Inflation is 8%, economic growth is now starting to slow, people just don’t buy as much, “Kramer said.” And so, for me, it’s Amazon’s story more, where on e-commerce, their main platform, the people are just more cautious about what they buy. Because based on inflation, there are fewer dollars available for consumers to spend. “

For a company like Amazon, inflation means that the company’s costs will rise. “If the consumption of their products and services doesn’t increase that much, it could hurt their margins,” explained Agron Nicaj, associate economist at The Conference Board. “So they are forced to slow down their growth.”

But other companies’ slowdowns may be more specific to their businesses. For example, Kramer partly attributed Meta’s hiring freeze AppleiPhone privacy changes, which damage Meta’s ability to target ads.

Post pandemic snapback

The technology sector was a major beneficiary of behavioral changes at the height of the pandemic. As offices closed and people spent more time at home, investors flocked to so-called home stocks such as group, Enlarge Other Netflix.

As people are returning to the office, traveling and eating out, many of these businesses have had to readjust.

“When the pandemic hit, it was basically a shock of preference,” said Daniil Manaenkov, a University of Michigan economic meteorologist. As those preferences changed, he added, the government stepped in to help companies where demand suddenly hit the wall.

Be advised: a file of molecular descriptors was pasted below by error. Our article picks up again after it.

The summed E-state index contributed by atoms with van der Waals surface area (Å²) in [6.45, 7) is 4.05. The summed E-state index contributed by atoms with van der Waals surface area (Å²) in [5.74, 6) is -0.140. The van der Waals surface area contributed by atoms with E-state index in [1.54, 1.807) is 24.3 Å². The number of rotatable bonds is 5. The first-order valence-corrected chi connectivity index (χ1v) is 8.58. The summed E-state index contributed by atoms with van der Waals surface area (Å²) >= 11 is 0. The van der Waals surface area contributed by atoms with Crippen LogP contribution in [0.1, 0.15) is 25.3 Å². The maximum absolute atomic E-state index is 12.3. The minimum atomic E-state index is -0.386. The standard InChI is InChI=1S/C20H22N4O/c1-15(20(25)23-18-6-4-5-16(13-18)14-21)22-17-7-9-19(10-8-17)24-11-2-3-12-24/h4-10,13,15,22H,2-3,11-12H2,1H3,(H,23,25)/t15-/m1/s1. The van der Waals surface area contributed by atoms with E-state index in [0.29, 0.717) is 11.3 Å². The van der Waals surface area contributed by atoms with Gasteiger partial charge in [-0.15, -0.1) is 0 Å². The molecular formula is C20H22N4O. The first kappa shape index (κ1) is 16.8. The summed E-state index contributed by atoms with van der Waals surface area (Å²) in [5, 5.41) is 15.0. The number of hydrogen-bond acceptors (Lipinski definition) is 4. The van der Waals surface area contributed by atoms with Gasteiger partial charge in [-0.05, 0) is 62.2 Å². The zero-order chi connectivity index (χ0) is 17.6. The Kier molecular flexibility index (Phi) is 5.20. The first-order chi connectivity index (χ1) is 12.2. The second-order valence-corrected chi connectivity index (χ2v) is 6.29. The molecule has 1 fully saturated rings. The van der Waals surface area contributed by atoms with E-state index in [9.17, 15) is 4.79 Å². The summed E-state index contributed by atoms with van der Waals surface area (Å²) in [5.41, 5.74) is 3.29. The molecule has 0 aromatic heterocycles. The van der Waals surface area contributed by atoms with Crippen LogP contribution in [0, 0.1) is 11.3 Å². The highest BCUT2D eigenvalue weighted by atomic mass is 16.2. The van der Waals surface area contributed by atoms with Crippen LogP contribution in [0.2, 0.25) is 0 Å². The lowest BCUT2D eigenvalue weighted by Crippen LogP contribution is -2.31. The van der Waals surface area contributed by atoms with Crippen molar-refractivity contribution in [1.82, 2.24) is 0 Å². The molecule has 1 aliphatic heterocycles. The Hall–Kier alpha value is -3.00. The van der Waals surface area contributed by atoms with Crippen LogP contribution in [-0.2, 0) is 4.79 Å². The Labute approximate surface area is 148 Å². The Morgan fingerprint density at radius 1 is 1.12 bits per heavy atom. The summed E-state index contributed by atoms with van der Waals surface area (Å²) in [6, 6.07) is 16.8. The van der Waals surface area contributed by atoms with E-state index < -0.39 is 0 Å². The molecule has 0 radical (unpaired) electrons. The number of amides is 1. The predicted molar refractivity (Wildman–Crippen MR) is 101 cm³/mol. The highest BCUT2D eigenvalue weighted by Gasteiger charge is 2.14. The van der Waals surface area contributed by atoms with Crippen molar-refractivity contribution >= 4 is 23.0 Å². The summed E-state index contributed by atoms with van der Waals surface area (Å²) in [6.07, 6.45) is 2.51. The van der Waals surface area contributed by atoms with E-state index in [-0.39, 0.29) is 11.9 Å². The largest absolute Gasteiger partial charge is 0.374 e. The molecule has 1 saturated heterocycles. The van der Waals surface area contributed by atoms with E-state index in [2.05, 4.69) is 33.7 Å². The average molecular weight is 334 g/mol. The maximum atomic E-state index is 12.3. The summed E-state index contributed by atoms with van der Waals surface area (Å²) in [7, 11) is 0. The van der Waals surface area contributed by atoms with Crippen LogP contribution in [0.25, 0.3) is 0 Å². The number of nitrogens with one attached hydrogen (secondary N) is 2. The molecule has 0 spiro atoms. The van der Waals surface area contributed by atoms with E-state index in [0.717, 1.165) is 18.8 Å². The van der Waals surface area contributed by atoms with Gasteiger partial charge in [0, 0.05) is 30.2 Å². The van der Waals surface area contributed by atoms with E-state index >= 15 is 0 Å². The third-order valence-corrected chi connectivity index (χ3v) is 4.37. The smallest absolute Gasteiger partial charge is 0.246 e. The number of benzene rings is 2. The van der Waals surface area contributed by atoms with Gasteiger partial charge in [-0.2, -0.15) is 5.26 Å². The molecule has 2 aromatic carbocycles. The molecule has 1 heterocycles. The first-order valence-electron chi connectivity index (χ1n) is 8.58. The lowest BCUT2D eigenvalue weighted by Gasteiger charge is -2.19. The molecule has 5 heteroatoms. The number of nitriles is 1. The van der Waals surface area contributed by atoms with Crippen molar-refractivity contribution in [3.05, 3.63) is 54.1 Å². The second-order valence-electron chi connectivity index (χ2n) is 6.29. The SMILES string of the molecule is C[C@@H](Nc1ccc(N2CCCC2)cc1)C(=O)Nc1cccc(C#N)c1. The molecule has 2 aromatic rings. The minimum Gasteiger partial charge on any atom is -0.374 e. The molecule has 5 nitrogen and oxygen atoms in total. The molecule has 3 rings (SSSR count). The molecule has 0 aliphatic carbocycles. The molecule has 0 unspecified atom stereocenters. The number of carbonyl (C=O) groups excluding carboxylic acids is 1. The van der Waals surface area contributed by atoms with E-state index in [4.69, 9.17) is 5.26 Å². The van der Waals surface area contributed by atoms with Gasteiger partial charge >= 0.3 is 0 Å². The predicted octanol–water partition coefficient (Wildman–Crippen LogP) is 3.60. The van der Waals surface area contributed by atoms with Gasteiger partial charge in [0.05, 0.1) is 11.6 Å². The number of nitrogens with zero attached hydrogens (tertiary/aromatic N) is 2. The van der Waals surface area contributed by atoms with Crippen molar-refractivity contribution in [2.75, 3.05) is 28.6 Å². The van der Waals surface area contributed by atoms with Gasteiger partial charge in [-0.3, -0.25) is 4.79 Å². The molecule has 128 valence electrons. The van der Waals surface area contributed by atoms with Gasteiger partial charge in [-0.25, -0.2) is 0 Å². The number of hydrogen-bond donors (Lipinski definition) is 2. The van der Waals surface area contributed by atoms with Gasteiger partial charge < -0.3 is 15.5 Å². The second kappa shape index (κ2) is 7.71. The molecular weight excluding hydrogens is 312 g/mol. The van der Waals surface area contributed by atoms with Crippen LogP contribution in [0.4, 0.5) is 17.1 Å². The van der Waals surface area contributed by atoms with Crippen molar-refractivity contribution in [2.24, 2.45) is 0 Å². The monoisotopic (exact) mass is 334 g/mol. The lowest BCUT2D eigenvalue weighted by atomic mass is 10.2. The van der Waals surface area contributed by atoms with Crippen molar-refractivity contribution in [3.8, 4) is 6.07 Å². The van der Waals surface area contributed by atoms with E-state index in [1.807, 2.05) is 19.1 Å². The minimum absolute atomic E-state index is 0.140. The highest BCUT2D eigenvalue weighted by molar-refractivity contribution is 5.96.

Now the cycle is reversing, but without government help.

“Now that we are going through the reverse shock, there is no help from the government, but it is still a preferential shock,” Manaenkov said. “So it has the potential to be a little painful for the industry that benefited from the pandemic. But also for the people who have been employed there because they won’t have generous unemployment.”

If layoffs in the tech sector become more common, it could impact the entire economy at large, Manaenkov said. Without government stimulus, fired tech workers could reduce their discretionary spending, which could contribute to a broader market slowdown.

But some large tech companies have actually expanded their hires in different parts of the country, which could indicate that they too are still suffering from the impact of the tight talent market, Nicaj said.

Moving on to the broader economy, job security for workers appears to be fairly stable for now.

“It’s probably the safest time to keep your job right now because the job market is so tight,” said Nicaj.

Rebalancing of the VC portfolio

Slowdowns in hiring among venture-backed start-ups could be the result of the so-called “denominator effect“, according to Mark Peter Davis, managing partner of New York-based investment firm and incubator Interplay.

Start with large institutional investors who hold a mix of assets, including government and venture capital. If the value of publicly traded shares falls significantly, those investors will suddenly find themselves with a relatively larger percentage of their portfolio in venture capital and will have to rebalance by holding back new VC investments.